Lapalala is currently refurbishing the maintenance workshop adjacent to the headquarters’ offices. One of
the improvements is a professionally built gas stall. Compressed gas cylinders contain gas under significant pressure, presenting a potentially serious hazard in the workplace. The new cage safely secures our gas bottles in a well-ventilated area that is protected from sunlight.
ROCK BARRIERS PROTECT SOLAR PANELS
Our inquisitive elephants pose a risk to our valuable solar panels, so we have installed concrete rock barriers to protect the panels from any ‘unwanted’ attention. Elephants seem to avoid barriers with uneven or sharp surfaces. The barriers are an effective, low-cost method of deterring the elephants from getting too close to the panels.
Lapalala is now home to 33 wild ostriches that were released onto the reserve on 17 October. The project to introduce wild ostriches to roam freely on Lapalala Wilderness is an initiative of Lepogo Lodges, the company that runs Lapalala’s luxury Noka Camp. We look forward to watching these iconic birds adapt and thrive on the reserve.
MEET OUR STAFF: SOLOMON MOLOTO
Solomon “Solly” Moloto has been an important member of our maintenance crew since 2015. Solly grew up in Lephalale and, as a child, he always enjoyed fixing things and understanding how they worked. He began his career at a hardware store where he worked for eight years. When Lapalala was looking for a workshop assistant, Solly was a natural choice for the job. Whether he is fixing a leaking pipe or repairing the gearbox on a tractor, Solly’s helpful attitude and cheerful character make our workshop a better place.
Our new “baboon-proof” feed shed at headquarters has turned out to be less resistant to baboon visits than we had hoped!
Not even 10 metres of sheer, vertical Chromadek could stop our crafty baboon troops from scaling the walls and entering the shed through the airflow openings at the top. They were also smart enough to do this in the evening when nobody is around to see them.
We proceeded to close the top openings with expanded metal, which seems to have baffled our break-in specialists. They have finally given up trying and the feed we use for our breeding programmes can now be safely stored.
During the current drought conditions baboons will spend their days foraging for leaf buds that are beginning to emerge, or searching for insects under rocks. With the onset of the rains, foraging will become easier as the vegetation begins to flush and tasty invertebrates become more active during the day again.
Some of the bird species we find on Lapalala live in a winterless world. They chase the summer across the globe and migrate long distances between the hemispheres. This month, we welcome a few of our summer visitors…
Piet-my-vrou (which literally means “Pete my wife” in Afrikaans) is another name for the red-chested cuckoo (Cuculus solitarius), a species of cuckoo that is well known for its three-note descending call. The Piet-my-vrou arrives in Lapalala in October and, by the end of February, it will have returned to central Africa. These birds are parasitic breeders, laying a single egg in the nest of another bird – predominantly robin-chats. After it hatches, the chick kicks out the other eggs and becomes the sole occupant of the nest. The host then raises the large chick as its own.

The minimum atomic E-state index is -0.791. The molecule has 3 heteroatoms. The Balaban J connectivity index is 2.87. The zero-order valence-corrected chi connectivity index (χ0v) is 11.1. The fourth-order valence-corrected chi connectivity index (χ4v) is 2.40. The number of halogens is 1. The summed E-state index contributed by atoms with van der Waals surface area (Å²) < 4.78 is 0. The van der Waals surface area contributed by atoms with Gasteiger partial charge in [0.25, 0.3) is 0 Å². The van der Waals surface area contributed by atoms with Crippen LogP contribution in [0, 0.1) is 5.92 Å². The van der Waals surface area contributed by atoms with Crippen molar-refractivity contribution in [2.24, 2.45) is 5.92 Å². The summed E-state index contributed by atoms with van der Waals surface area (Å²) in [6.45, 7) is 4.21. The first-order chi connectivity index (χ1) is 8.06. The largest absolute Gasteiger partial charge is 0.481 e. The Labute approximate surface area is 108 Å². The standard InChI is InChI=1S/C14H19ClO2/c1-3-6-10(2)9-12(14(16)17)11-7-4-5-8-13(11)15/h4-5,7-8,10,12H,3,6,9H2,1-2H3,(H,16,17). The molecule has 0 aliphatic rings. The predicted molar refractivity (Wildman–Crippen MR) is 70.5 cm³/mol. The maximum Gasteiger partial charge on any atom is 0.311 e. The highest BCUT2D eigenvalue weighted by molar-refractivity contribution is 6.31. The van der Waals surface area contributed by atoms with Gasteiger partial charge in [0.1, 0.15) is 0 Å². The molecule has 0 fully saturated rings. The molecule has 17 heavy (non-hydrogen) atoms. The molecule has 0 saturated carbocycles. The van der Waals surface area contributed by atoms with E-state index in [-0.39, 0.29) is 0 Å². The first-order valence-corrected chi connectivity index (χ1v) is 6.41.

Perhaps our most familiar migrant raptor is the steppe buzzard (Buteo vulpinus). The bird migrates over great distances and its breeding grounds extend from eastern Europe to Siberia. It arrives in Lapalala late in October and departs again in March, although a sighting in early April is not impossible. Steppe buzzards come in a variety of plumages which can easily cause confusion when identifying the birds. Focusing on the barred flanks, buzzard-like tail and head shape is helpful, but be cautious as you may be looking at a honey buzzard.
The African paradise flycatcher (Terpsiphone viridis), an intra-Africa migrant, is definitely the most striking of the flycatchers found in Lapalala. Both males and females have chestnut brown upperparts with dark heads and blue eye-wattle ringing their eyes. The birds breed in Lapalala during the summer months, building small cup-shaped nests in branches, often camouflaged with lichen. The male will put on a colourful courtship display to attract a female, flying in a bobbing motion to best expose his bright underparts and long flashy tail. Once a mate is chosen and accepted, African paradise flycatchers are monogamous; they will pair for life.
Our clan of spotted hyena appears to have attracted the attention of a free-wandering spotted hyena. Fresh hyena tracks have been visible on the outside of the predator boma where our eight spotted hyena have been settling well into their temporary home.
Our biodiversity manager, Hermann Müller, first noticed the tracks that appeared quite sporadically but are now seen every morning. It can be difficult to distinguish brown hyena from spotted hyena tracks, but an overnight camera trap confirmed our suspicions that we have a wild spotted hyena visiting our clan. Earlier this year, we had reports of three sightings of spotted hyena on the reserve and we think this may well be the same individual. One evening, a clear hyena whoop call could be heard from reserve headquarters. This very loud and musical call often starts with a very low tone, which is then modulated up and down in pitch. The distance and terrain between headquarters and the predator boma make it unlikely for this call to have come from the predator boma, so this was probably our free wanderer calling. The hyenas will be released in November and we hope that he will join the clan.